It’s been a long time since many electric utilities have had to ask their rate commissions for the amounts of money they’re asking for today. States with deregulation programs either have frozen...
Dealing with unfunded mandates in performance-based ratemaking.
Regulators across the United States are placing increased emphasis and importance on smart grid programs, renewable and clean energy standards, transmission system upgrades, and environmental programs. Together, these initiatives will require electric utilities to invest unprecedented amounts of capital and incur increased operating expenses over relatively short periods. However, in many cases these additional investments aren’t covered in utilities’ existing rates—which makes them, in effect, unfunded mandates. The significant challenges associated with these exogenous costs calls for state regulators to re-examine current regulatory policies regarding recovery of capital costs and operating expenses.
The traditional regulatory compact is centered on the idea that an electric utility is a capital-intensive, centralized monopoly connected to a regional grid, with a mission of reliably serving its customers through the sale of electricity, while rewarding shareholders for the risks they bear. To honor that compact, utility investments traditionally have been tied to growth in both customers and load. This model is shifting, however, as policy makers ask utilities to adopt a broader focus—to support efficient energy usage, offer more customer choice among products and services at various prices, be more competitive, have greater reliability, and implement and administer programs outside of traditional service offerings.
Traditional ratemaking must be reconfigured into a new regulatory paradigm that answers the overarching question of how investments in energy innovation and cleaner technologies should be treated in the ratemaking process to encourage and incent such investments. The answer to this question, in part, involves two key concepts. First, there must be recognition that utilities are assuming new and different obligations directed at investment in cleaner energy resources and smarter technologies, and are moving further away from capital programs dominated by traditional investments. Second, new approaches to rate design and cost recovery must promote conservation, energy efficiency, smart consumption and reductions in environmental impacts, as opposed to focusing on consumption and capital expansion. Clearly, caution and fiscal prudence must be exercised by both utilities and regulators. Utilities must ensure investments are just and reasonable, while regulators must be sure that customers will see the benefits of these investments, and are protected from double-recovery or unreasonably high costs.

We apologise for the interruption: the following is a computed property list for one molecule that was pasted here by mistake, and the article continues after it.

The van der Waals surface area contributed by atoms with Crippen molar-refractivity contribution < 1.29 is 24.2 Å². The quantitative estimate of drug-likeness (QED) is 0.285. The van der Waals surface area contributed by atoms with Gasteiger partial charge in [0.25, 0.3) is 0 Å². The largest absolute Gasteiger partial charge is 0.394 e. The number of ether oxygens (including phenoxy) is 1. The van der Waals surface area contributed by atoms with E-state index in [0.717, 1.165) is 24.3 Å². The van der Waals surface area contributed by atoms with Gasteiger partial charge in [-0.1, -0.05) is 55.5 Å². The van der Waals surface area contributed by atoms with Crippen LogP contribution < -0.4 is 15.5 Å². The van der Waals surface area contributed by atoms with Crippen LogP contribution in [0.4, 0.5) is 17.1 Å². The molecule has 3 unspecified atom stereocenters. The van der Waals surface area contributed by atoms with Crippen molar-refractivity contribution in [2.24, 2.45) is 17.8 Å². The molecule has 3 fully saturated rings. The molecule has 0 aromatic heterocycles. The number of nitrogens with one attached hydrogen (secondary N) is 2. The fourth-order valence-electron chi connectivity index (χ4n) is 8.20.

The Policy-Driven Mandate
Many states already have introduced revenue decoupling mechanisms. Under a decoupled regime, a utility is indifferent to changes in sales volume because its ability to earn the allowed return on equity is no longer affected by the level of its sales. This enables utilities to invest in energy efficiency, renewable resources, grid improvements and environmental measures without risk of earnings declines due to greater efficiency.
Revenue decoupling by itself, however, doesn’t address cost recovery for new regulatory initiatives introduced while a utility is operating under an existing extended rate plan. It also doesn’t address cost recovery in situations—inside or outside of rate cases—where a new policy mandate adds uncertainty to prior assumptions about costs and timing. In these situations, it’s critical